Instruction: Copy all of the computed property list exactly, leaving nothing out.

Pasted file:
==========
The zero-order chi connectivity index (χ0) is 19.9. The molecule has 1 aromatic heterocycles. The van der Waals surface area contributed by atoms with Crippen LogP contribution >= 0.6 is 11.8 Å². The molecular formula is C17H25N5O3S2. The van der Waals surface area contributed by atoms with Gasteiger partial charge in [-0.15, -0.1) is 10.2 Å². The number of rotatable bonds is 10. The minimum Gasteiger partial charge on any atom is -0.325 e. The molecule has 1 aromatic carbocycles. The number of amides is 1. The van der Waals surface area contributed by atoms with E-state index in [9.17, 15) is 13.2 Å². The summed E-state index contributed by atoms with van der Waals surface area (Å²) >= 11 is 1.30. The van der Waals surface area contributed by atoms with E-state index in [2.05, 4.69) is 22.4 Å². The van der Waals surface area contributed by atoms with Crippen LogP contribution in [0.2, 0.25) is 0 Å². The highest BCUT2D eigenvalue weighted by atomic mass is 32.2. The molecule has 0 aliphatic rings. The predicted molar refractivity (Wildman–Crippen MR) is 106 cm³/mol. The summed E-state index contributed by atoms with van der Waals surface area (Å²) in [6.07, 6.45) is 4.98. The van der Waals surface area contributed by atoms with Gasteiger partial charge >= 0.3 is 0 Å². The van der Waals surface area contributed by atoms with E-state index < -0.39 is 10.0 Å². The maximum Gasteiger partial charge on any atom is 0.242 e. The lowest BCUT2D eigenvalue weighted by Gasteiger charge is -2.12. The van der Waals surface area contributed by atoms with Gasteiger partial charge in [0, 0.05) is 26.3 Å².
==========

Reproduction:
The zero-order chi connectivity index (χ0) is 19.9. The molecule has 1 aromatic heterocycles. The van der Waals surface area contributed by atoms with Crippen LogP contribution >= 0.6 is 11.8 Å². The molecular formula is C17H25N5O3S2. The van der Waals surface area contributed by atoms with Gasteiger partial charge in [-0.15, -0.1) is 10.2 Å². The number of rotatable bonds is 10. The minimum Gasteiger partial charge on any atom is -0.325 e. The molecule has 1 aromatic carbocycles. The number of amides is 1. The van der Waals surface area contributed by atoms with E-state index in [9.17, 15) is 13.2 Å². The summed E-state index contributed by atoms with van der Waals surface area (Å²) >= 11 is 1.30. The van der Waals surface area contributed by atoms with E-state index in [2.05, 4.69) is 22.4 Å². The van der Waals surface area contributed by atoms with Crippen LogP contribution in [0.2, 0.25) is 0 Å². The highest BCUT2D eigenvalue weighted by atomic mass is 32.2. The molecule has 0 aliphatic rings. The predicted molar refractivity (Wildman–Crippen MR) is 106 cm³/mol. The summed E-state index contributed by atoms with van der Waals surface area (Å²) in [6.07, 6.45) is 4.98. The van der Waals surface area contributed by atoms with Gasteiger partial charge >= 0.3 is 0 Å². The van der Waals surface area contributed by atoms with E-state index < -0.39 is 10.0 Å². The maximum Gasteiger partial charge on any atom is 0.242 e. The lowest BCUT2D eigenvalue weighted by Gasteiger charge is -2.12. The van der Waals surface area contributed by atoms with Gasteiger partial charge in [0, 0.05) is 26.3 Å².